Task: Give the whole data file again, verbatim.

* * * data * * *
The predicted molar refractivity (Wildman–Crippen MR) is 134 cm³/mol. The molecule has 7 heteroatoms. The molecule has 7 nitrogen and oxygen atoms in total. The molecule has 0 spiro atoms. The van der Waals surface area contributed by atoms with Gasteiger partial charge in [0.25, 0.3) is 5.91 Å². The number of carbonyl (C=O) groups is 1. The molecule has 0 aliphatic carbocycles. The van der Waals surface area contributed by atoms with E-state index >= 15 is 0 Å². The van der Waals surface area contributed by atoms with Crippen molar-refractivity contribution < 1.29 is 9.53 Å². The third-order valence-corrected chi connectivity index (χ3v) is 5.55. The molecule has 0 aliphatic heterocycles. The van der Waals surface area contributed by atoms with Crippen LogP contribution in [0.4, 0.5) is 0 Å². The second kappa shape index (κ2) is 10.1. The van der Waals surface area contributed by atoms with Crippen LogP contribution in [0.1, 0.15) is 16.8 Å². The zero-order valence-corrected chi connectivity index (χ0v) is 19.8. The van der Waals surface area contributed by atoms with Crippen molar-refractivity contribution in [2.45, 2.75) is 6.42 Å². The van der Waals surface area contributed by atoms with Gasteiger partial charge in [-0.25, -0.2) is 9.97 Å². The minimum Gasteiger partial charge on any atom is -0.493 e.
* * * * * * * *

The predicted molar refractivity (Wildman–Crippen MR) is 134 cm³/mol. The molecule has 7 heteroatoms. The molecule has 7 nitrogen and oxygen atoms in total. The molecule has 0 spiro atoms. The van der Waals surface area contributed by atoms with Gasteiger partial charge in [0.25, 0.3) is 5.91 Å². The number of carbonyl (C=O) groups is 1. The molecule has 0 aliphatic carbocycles. The van der Waals surface area contributed by atoms with E-state index >= 15 is 0 Å². The van der Waals surface area contributed by atoms with Crippen molar-refractivity contribution < 1.29 is 9.53 Å². The third-order valence-corrected chi connectivity index (χ3v) is 5.55. The molecule has 0 aliphatic heterocycles. The van der Waals surface area contributed by atoms with Crippen LogP contribution in [0.4, 0.5) is 0 Å². The second kappa shape index (κ2) is 10.1. The van der Waals surface area contributed by atoms with Crippen LogP contribution in [0.1, 0.15) is 16.8 Å². The zero-order valence-corrected chi connectivity index (χ0v) is 19.8. The van der Waals surface area contributed by atoms with Crippen molar-refractivity contribution in [2.45, 2.75) is 6.42 Å². The van der Waals surface area contributed by atoms with Gasteiger partial charge in [-0.25, -0.2) is 9.97 Å². The minimum Gasteiger partial charge on any atom is -0.493 e.